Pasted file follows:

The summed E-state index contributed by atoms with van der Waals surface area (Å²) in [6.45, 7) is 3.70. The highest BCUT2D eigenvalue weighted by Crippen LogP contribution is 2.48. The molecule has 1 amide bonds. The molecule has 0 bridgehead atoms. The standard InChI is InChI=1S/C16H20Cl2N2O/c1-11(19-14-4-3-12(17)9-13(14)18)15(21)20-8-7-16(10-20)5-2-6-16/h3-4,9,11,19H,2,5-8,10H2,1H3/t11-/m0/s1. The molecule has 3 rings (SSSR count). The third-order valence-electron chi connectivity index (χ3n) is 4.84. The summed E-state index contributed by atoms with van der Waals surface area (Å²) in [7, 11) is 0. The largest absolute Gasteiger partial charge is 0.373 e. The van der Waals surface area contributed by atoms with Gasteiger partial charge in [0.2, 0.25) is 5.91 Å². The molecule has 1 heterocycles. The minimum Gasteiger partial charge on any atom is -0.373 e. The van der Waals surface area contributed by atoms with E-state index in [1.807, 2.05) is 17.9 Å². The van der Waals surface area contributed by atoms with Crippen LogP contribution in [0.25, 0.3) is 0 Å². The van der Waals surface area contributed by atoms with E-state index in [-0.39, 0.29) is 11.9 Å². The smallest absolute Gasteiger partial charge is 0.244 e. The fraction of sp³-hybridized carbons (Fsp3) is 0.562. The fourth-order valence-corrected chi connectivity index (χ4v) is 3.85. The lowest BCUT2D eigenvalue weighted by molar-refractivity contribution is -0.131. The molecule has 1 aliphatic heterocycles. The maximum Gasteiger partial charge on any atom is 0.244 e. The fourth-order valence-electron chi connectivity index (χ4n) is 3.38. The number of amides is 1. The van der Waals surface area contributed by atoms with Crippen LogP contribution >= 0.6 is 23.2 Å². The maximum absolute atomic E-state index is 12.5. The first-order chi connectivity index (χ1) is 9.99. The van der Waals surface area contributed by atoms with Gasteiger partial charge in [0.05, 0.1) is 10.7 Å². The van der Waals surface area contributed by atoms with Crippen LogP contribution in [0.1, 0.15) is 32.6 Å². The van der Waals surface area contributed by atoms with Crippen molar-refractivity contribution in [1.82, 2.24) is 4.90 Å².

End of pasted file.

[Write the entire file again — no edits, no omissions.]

The summed E-state index contributed by atoms with van der Waals surface area (Å²) in [6.45, 7) is 3.70. The highest BCUT2D eigenvalue weighted by Crippen LogP contribution is 2.48. The molecule has 1 amide bonds. The molecule has 0 bridgehead atoms. The standard InChI is InChI=1S/C16H20Cl2N2O/c1-11(19-14-4-3-12(17)9-13(14)18)15(21)20-8-7-16(10-20)5-2-6-16/h3-4,9,11,19H,2,5-8,10H2,1H3/t11-/m0/s1. The molecule has 3 rings (SSSR count). The third-order valence-electron chi connectivity index (χ3n) is 4.84. The summed E-state index contributed by atoms with van der Waals surface area (Å²) in [7, 11) is 0. The largest absolute Gasteiger partial charge is 0.373 e. The van der Waals surface area contributed by atoms with Gasteiger partial charge in [0.2, 0.25) is 5.91 Å². The molecule has 1 heterocycles. The minimum Gasteiger partial charge on any atom is -0.373 e. The van der Waals surface area contributed by atoms with E-state index in [1.807, 2.05) is 17.9 Å². The van der Waals surface area contributed by atoms with Crippen LogP contribution in [0.25, 0.3) is 0 Å². The van der Waals surface area contributed by atoms with E-state index in [-0.39, 0.29) is 11.9 Å². The smallest absolute Gasteiger partial charge is 0.244 e. The fraction of sp³-hybridized carbons (Fsp3) is 0.562. The fourth-order valence-corrected chi connectivity index (χ4v) is 3.85. The lowest BCUT2D eigenvalue weighted by molar-refractivity contribution is -0.131. The molecule has 1 aliphatic heterocycles. The maximum Gasteiger partial charge on any atom is 0.244 e. The fourth-order valence-electron chi connectivity index (χ4n) is 3.38. The number of amides is 1. The van der Waals surface area contributed by atoms with Crippen LogP contribution >= 0.6 is 23.2 Å². The maximum absolute atomic E-state index is 12.5. The first-order chi connectivity index (χ1) is 9.99. The van der Waals surface area contributed by atoms with Gasteiger partial charge in [0.05, 0.1) is 10.7 Å². The van der Waals surface area contributed by atoms with Crippen LogP contribution in [0.1, 0.15) is 32.6 Å². The van der Waals surface area contributed by atoms with Crippen molar-refractivity contribution in [1.82, 2.24) is 4.90 Å².